An Ashes Postmortem

Posted on January 2, 2011 by


It would be amiss to not start the piece without a congratulatory note to the England team for ensuring that the Ashes were retained. This has not happened for 24 years and that is quite a wait. What has astounded me however was how easily they managed to do it. At the time of writing this piece they still have not beaten Australia in Australia but a 3-1 series win is more likely than a 2-2 drawn series. That is quite an emphatic score line and in essence a fair reflection of how the teams have played in the series.

What has been amply clear during the series is how well England had prepared themselves for the tour.  Overall they out batted, out bowled and quite consistently out fielded Australia. They have done all this on an away tour and it’s no mean feat.  All of this wouldn’t be possible without proper planning. England landed in Australia a good 3 weeks in advance of the first test and had three practise games before the first test. What this did was to ensure that the playing XI had ample time to get used to the conditions, work on their basic game and get into test match mode. They were coming off a month’s break after their summer series involving Bangladesh and Pakistan. Australia on the other hand played a two test series in India. Astoundingly, Australia then on their return back prepared for the first test by playing a T20 game followed by a three match ODI series. It didn’t help that they then managed to lose the single T20 game, followed by losing their first ever ODI series at home to the Lankans. Not quite the confidence booster then, following the series defeat in India.

Adding to the daft planning, the Australian team selection was a shambolic affair. 10 days before the first test they didn’t know their preferred pace bowling attack, which spinner would play, who would play in the middle order.  Cast your mind back three years, and the Australian team that would step on field could (barring injuries) be written down months in advance. They were that settled, before this Ashes series they were just confused. In contrast, England pretty much knew what their starting line up was going to be. The questions they had were Eoin Morgan or Paul Collingwood, and where should Ian Bell bat. Australian selectors came up with the selection of Xavier Doherty (who as per media reports had impressed Ponting in the nets, which doesn’t do Ponting too much credit!) as their preferred spin option. He was clearly shown to be out of his depth in the two tests he played and was promptly put to pasture.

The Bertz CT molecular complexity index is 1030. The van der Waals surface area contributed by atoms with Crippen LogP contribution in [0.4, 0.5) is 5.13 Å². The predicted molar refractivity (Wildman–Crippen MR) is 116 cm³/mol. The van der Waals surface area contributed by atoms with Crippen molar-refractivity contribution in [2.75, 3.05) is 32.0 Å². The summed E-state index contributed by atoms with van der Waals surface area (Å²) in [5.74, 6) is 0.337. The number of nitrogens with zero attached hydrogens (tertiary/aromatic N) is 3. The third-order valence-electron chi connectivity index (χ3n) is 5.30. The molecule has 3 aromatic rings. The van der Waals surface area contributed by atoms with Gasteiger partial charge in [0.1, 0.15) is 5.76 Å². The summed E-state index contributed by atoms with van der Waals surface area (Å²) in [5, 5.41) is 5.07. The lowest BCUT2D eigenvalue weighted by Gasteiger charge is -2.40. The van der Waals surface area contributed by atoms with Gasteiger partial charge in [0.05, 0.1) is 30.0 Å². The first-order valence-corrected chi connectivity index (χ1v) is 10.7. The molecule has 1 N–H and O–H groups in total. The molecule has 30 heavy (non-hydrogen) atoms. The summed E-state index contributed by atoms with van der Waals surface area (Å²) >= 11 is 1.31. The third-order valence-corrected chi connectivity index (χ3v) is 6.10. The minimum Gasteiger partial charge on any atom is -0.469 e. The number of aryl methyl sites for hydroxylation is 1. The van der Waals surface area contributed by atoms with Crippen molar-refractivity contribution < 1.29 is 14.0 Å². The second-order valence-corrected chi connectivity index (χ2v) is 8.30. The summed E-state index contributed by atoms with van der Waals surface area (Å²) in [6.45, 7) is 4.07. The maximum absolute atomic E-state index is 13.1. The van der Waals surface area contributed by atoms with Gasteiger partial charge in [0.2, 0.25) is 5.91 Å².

The English bowling attack should take immense credit for quite simply not allowing the Australian batsman any lee way.  A lot of doubt was cast on how the attack would perform, with only James Anderson having played tests in Australia before. Only in the first innings at the Gabba did they underperform by allowing Australia to recover from being 148/5 to go on and get a 200 run lead. Even the backup options Chris Tremlett and Tim Bresnan effortlessly slotted into the playing XI when called up and performed well. While the English bowling performed extremely well, what was also impressive was how well the English batsman ensured that the advantage the bowlers got was never squandered. You only have to look at their batting efforts in Adelaide and at Melbourne where their bowlers set the game up, and their batsman made sure Australia didn’t get a look in at all. In both those at the end of day two, there was only ever going to be one winner.